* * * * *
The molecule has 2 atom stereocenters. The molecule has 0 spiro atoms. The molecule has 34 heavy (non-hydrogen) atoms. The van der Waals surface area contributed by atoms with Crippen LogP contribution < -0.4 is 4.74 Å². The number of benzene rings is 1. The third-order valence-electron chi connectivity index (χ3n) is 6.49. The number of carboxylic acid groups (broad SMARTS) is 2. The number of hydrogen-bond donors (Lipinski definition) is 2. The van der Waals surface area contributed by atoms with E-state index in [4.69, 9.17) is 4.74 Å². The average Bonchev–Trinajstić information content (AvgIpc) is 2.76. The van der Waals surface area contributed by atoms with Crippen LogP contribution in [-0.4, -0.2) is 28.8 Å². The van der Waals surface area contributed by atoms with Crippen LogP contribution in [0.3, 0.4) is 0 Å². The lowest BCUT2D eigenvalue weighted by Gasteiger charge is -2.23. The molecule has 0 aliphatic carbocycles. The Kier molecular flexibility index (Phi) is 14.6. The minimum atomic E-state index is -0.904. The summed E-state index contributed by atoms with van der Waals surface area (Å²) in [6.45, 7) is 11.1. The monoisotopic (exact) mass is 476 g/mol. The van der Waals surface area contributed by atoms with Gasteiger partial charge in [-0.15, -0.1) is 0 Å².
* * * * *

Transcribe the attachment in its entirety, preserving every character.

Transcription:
The molecule has 2 atom stereocenters. The molecule has 0 spiro atoms. The molecule has 34 heavy (non-hydrogen) atoms. The van der Waals surface area contributed by atoms with Crippen LogP contribution < -0.4 is 4.74 Å². The number of benzene rings is 1. The third-order valence-electron chi connectivity index (χ3n) is 6.49. The number of carboxylic acid groups (broad SMARTS) is 2. The number of hydrogen-bond donors (Lipinski definition) is 2. The van der Waals surface area contributed by atoms with E-state index in [4.69, 9.17) is 4.74 Å². The average Bonchev–Trinajstić information content (AvgIpc) is 2.76. The van der Waals surface area contributed by atoms with Crippen LogP contribution in [-0.4, -0.2) is 28.8 Å². The van der Waals surface area contributed by atoms with Crippen LogP contribution in [0.3, 0.4) is 0 Å². The lowest BCUT2D eigenvalue weighted by Gasteiger charge is -2.23. The molecule has 0 aliphatic carbocycles. The Kier molecular flexibility index (Phi) is 14.6. The minimum atomic E-state index is -0.904. The summed E-state index contributed by atoms with van der Waals surface area (Å²) in [6.45, 7) is 11.1. The monoisotopic (exact) mass is 476 g/mol. The van der Waals surface area contributed by atoms with Gasteiger partial charge in [-0.15, -0.1) is 0 Å².